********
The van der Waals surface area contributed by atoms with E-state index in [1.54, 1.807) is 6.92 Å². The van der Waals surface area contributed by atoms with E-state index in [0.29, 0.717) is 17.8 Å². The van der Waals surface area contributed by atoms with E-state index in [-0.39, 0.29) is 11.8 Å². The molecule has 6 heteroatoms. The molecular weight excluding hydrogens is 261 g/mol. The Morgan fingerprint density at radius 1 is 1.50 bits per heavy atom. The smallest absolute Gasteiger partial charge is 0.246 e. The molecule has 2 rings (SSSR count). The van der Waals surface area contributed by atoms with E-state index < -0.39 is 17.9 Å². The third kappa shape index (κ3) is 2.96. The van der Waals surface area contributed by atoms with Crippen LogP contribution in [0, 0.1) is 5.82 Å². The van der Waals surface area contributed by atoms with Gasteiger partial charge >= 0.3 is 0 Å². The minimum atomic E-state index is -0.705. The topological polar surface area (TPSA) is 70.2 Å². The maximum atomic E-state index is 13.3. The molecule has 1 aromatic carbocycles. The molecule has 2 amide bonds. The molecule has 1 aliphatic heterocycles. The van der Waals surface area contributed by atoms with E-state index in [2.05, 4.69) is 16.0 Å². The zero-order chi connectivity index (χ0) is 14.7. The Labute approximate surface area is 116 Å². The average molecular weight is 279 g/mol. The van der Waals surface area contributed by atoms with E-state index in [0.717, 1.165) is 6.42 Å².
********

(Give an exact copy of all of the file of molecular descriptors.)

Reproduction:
The van der Waals surface area contributed by atoms with E-state index in [1.54, 1.807) is 6.92 Å². The van der Waals surface area contributed by atoms with E-state index in [0.29, 0.717) is 17.8 Å². The van der Waals surface area contributed by atoms with E-state index in [-0.39, 0.29) is 11.8 Å². The molecule has 6 heteroatoms. The molecular weight excluding hydrogens is 261 g/mol. The Morgan fingerprint density at radius 1 is 1.50 bits per heavy atom. The smallest absolute Gasteiger partial charge is 0.246 e. The molecule has 2 rings (SSSR count). The van der Waals surface area contributed by atoms with E-state index < -0.39 is 17.9 Å². The third kappa shape index (κ3) is 2.96. The van der Waals surface area contributed by atoms with Crippen LogP contribution in [0, 0.1) is 5.82 Å². The van der Waals surface area contributed by atoms with Gasteiger partial charge >= 0.3 is 0 Å². The minimum atomic E-state index is -0.705. The topological polar surface area (TPSA) is 70.2 Å². The maximum atomic E-state index is 13.3. The molecule has 1 aromatic carbocycles. The molecule has 2 amide bonds. The molecule has 1 aliphatic heterocycles. The van der Waals surface area contributed by atoms with E-state index in [2.05, 4.69) is 16.0 Å². The zero-order chi connectivity index (χ0) is 14.7. The Labute approximate surface area is 116 Å². The average molecular weight is 279 g/mol. The van der Waals surface area contributed by atoms with E-state index in [0.717, 1.165) is 6.42 Å².